How Do You Tell A Person Living With Dementia With That Someone Has Died?
Photo credit Jeremy Wong ...My friend can be forgiven for dragging her feet. Her mother has been told often that the brother was ill. It was new information to the mother each time. There was no reason for the daughter to think that the telling of her uncle's death was not going to shock her mother all over again. She seriously thought of not mentioning it. It's not as if a visit was expected. She asked me what I thought. Read the full article on HealthCentral to learn some tips about how to deal with a close death when someone has dementia: Carol Bradley Bursack is the Candid Caregiver MedicareFAQ – Medicare Resource Center Support a caregiver or jump-start discussion in support groups with real stories - for bulk orders of Minding Our Elders e-mail Carol Related StoriesThe Power of Language in Dementia CareGive Your Dad the Best Father’s Day Gift Possible - Any TimeFather's Day: Remembering Dad Before Dementia
CONCLUSION: A high percentage (49-78%) of the participating nursing home residents without a pre-dementia diagnosis were assessed to have possible dementia based on screening with standardized tools, indicating a high degree of dementia underdiagnoses in Faroese nursing homes. This high prevalence of dementia is of significance for the clinical practice, running, and planning of nursing homes and pinpoints a need to act upon this, not only in the Faroes but also worldwide. PMID: 31319414 [PubMed - as supplied by publisher]
Increased Neuronal Nuclear and Perikaryal Size in the Medial Mamillary Nucleus of Vascular Dementia and Alzheimer's Disease Patients: Relation to Nuclear Estrogen Receptor α. Dement Geriatr Cogn Disord. 2019 Jul 18;:1-7 Authors: Ishunina TA, Bogolepova IN, Swaab DF Abstract BACKGROUND: The hypothalamic medial mamillary (MMN) and the tuberomamillary (TMN) nuclei are important hubs in memory circuits. Previous studies determining the neuronal Golgi complex size showed decreased metabolic activity of the TMN neurons in both Alzhei-mer's disease (AD) and vascular dementia (VD), and no obvious decline...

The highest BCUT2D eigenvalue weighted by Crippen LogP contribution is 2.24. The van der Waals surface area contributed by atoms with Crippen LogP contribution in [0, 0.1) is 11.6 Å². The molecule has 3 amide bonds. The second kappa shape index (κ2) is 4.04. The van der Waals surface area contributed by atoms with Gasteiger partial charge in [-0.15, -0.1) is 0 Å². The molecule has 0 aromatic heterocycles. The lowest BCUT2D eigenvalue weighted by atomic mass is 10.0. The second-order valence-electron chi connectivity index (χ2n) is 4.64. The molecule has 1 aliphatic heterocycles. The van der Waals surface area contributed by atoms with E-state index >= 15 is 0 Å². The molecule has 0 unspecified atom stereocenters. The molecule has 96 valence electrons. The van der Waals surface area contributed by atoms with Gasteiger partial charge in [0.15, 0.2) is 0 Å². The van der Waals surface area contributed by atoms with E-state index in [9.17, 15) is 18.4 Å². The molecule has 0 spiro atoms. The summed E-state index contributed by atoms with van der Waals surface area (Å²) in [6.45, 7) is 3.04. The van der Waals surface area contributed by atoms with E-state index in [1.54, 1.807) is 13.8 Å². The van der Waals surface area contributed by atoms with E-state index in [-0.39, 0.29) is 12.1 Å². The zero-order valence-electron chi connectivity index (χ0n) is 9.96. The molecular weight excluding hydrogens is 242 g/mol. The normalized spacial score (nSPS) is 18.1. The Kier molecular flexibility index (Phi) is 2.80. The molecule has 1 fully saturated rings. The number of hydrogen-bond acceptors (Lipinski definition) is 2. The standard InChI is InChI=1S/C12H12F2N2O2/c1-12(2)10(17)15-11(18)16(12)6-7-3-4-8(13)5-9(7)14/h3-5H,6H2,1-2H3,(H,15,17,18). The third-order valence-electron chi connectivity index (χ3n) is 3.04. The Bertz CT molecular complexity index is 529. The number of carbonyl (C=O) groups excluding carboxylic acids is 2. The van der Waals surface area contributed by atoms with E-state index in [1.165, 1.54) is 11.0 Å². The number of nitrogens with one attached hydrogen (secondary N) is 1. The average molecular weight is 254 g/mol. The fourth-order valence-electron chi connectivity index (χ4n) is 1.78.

DISCUSSION: Early-onset MCI was associated with substantial life years lost (5-6 years), but the loss was particularly pronounced for those with early-onset dementia, reducing the expected life length by 2 decades. PMID: 31319412 [PubMed - as supplied by publisher]
CONCLUSIONS: The mVAT is a reliable and valid measure of memory in non-Western immigrants. Clinicians and researchers should be aware that the memory performance of immigrants may be systematically underestimated when using tests with black-and-white line drawings, such as the original VAT. PMID: 31319408 [PubMed - as supplied by publisher]
CONCLUSIONS: This study is the first to investigate midlife forgetfulness and dementia, and the results suggest that midlife forgetfulness is an early indicator of an increased risk of dementia in old age. PMID: 31319407 [PubMed - as supplied by publisher]
CONCLUSION: Using neuropsychological testing as a gold standard comparator, the performance of the MoCA, MMSE, and SCOPA-Cog for detecting decline in non-demented PD patients over a 1-year interval is poor. This has implications for clinical practice; stable scores may not be taken as reassurance of the absence of cognitive decline. PMID: 31315127 [PubMed - as supplied by publisher]
CONCLUSION: Dementia risk was higher for individuals with low trajectories for serum albumin and hemoglobin levels. This finding highlights the importance of interventions that improve nutritional status and control relevant diseases in middle-aged and older adults with low serum albumin and hemoglobin levels. PMID: 31315125 [PubMed - as supplied by publisher]
CONCLUSION: Free-Cog is an acceptable and accurate test for dementia screening in a dedicated cognitive disorders clinic, but it appears less sensitive than MACE for the identification of MCI. PMID: 31315124 [PubMed - as supplied by publisher]
CONCLUSION: Long-term exposure to ambient fine particles was associated with increased depressive symptoms among older women without prior depression or cognitive impairment. PMID: 31311712 [PubMed - as supplied by publisher]
Adults who reported taking sleep meds 5 or more nights per month had a 43% greater risk of developing dementia over 15 years vs their peers who rarely took sleeping pills.Medscape Medical News